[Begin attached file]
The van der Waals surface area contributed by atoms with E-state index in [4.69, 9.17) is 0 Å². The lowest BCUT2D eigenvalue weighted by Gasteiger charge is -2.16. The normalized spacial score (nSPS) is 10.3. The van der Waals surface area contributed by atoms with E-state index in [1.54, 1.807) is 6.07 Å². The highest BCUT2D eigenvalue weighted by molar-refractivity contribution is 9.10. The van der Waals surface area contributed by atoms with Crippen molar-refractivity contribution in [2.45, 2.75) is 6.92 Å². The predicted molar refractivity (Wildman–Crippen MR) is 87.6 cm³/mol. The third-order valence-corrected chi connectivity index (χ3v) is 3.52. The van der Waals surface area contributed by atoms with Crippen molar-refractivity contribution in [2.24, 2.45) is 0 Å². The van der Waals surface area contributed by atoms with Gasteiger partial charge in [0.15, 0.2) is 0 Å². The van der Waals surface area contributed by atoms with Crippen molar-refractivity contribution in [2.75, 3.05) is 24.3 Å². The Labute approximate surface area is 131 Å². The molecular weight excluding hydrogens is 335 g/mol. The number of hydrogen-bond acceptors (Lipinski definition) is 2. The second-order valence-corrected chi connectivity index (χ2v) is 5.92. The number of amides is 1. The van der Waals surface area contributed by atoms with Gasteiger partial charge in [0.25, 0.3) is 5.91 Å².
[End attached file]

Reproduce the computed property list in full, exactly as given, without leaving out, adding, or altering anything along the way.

The van der Waals surface area contributed by atoms with E-state index in [4.69, 9.17) is 0 Å². The lowest BCUT2D eigenvalue weighted by Gasteiger charge is -2.16. The normalized spacial score (nSPS) is 10.3. The van der Waals surface area contributed by atoms with E-state index in [1.54, 1.807) is 6.07 Å². The highest BCUT2D eigenvalue weighted by molar-refractivity contribution is 9.10. The van der Waals surface area contributed by atoms with Crippen molar-refractivity contribution in [2.45, 2.75) is 6.92 Å². The predicted molar refractivity (Wildman–Crippen MR) is 87.6 cm³/mol. The third-order valence-corrected chi connectivity index (χ3v) is 3.52. The van der Waals surface area contributed by atoms with Crippen molar-refractivity contribution in [2.24, 2.45) is 0 Å². The van der Waals surface area contributed by atoms with Gasteiger partial charge in [0.15, 0.2) is 0 Å². The van der Waals surface area contributed by atoms with Crippen molar-refractivity contribution in [2.75, 3.05) is 24.3 Å². The Labute approximate surface area is 131 Å². The molecular weight excluding hydrogens is 335 g/mol. The number of hydrogen-bond acceptors (Lipinski definition) is 2. The second-order valence-corrected chi connectivity index (χ2v) is 5.92. The number of amides is 1. The van der Waals surface area contributed by atoms with Gasteiger partial charge in [0.25, 0.3) is 5.91 Å².